Vandals Deface Salish School for Kids With Racial Slurs

Vandals wrote racist slurs on the walls of a classroom at an indigenous language immersion school in Spokane, Washington.

At some point during the night on May 4, vandals wrote hateful messages on the walls inside a language immersion school for Native American kids in Spokane, Washington. Staff at the Salish School of Spokane found the racial slurs the next morning and immediately erased some and covered up others, according to reports.

The school’s executive director, LaRae Wiley, toldThe Spokesman-Review that she was shocked when she saw the racist defacement. “Whenever I experience racism and hatred it always catches me off guard because I know Spokane isn’t that way,” she said. “We support inclusivity and diversity.”


There were no immediate indications of how the vandals entered the school and a police investigation is ongoing. Indian Country Media Network reached out to administrators to inquire what the messages said, but at the time of this publication ICMN has not received a call back.

The school, with a student body of 70 pupils, ages 1 to 11, works to revitalize the Salish language, which is spoken by several Northwest tribes including the Colville, Kalispell, and Spokane tribes, local radio station KUOW reported.

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On May 6, at least 100 people, including local elected officials, gathered at the school to show its support: elders lit sage and said prayers in the classrooms and volunteers painted over the racial slurs. A local company is allegedly donating a security system at no expense to the school.

During the gathering, Wiley said, starting in English, “to greet the day, we say (switching to Salish and translated) ‘we are grateful for the day, we are grateful for our health and we are grateful for our families.’”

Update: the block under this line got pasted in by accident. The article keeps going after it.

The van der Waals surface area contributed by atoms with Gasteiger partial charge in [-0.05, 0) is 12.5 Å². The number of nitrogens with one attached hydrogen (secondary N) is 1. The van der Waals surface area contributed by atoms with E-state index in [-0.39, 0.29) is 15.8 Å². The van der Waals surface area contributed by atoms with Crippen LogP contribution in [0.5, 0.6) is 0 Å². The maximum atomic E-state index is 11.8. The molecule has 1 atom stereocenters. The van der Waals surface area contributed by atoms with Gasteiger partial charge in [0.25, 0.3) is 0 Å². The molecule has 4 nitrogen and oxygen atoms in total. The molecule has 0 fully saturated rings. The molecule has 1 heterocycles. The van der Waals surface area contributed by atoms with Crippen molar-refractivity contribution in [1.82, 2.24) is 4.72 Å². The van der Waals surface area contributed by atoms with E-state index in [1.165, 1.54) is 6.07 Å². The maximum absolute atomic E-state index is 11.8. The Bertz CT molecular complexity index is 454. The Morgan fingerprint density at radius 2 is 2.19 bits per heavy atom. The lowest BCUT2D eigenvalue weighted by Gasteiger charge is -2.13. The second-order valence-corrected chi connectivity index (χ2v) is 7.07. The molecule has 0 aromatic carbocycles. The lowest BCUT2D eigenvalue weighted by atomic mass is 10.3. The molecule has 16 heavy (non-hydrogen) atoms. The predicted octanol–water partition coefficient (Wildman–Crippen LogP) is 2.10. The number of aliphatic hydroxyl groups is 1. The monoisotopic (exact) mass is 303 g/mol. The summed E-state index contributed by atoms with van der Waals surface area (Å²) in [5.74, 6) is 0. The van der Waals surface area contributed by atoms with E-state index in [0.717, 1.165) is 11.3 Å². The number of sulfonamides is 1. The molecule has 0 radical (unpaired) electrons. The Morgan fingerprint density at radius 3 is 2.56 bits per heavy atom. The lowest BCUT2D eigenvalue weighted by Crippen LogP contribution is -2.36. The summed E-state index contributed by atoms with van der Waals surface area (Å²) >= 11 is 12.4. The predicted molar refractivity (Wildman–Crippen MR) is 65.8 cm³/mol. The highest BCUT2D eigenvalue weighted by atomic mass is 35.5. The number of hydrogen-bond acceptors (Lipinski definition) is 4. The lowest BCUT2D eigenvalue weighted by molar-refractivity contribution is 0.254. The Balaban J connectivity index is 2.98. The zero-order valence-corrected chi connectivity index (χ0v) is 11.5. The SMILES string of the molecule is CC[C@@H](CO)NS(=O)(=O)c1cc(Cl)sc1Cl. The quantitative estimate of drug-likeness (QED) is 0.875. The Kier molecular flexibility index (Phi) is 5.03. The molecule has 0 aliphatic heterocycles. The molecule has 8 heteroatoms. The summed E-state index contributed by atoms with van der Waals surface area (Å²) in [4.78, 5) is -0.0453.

The school is only the latest establishment in the area to experience racist vandalism. “Hitler did nothing wrong” was written on the back of a community building in Spokane on April 28. In March, several anti-Semitic white power posters were found sprawled across the city, and in November, racial slurs were painted on the Spokane Martin Luther King Family Outreach Center, according to reports.

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Brock Belgarde, curriculum coordinator for a youth development program with the Confederated Tribes of the Colville Nation, told ICMN on May 8 that anti-Native American sentiments are “prevalent” in the state.

“Racism in Washington state is quiet,” he said in an email, “but it’s as alive as it ever has been.” Belgarde, who’s parentage is Colville, Rocky Boy, and Blackfoot, added that racism is “systematically exercised in our schools, law enforcement, and justice system.”

“Racism in Washington State is not expressed in main street parades, ruckus rallies, or high waving confederate flags,” he said. “It thrives in the whispers and shared glances throughout the courtroom, amongst the interview board, and around the dinner table of our neighbors.”

Incidents of hate have been on the rise in the U.S. since Donald Trump was elected president. ThinkProgress reported that since November 9, they have documented 261 situations of direct hate across the country. The news website wrote their tally was smaller than the Southern Poverty Law Center because the law center’s numbers include first-hand accounts of hatred reported directly to them. White nationalist rallies have also proliferated across the country. The latest was on May 6 in Minneapolis, Minnesota, when Alt-Right nationalists clashed with activists at the state capitol there.

ICMN Culture Editor Simon Moya-Smith contributed to this report.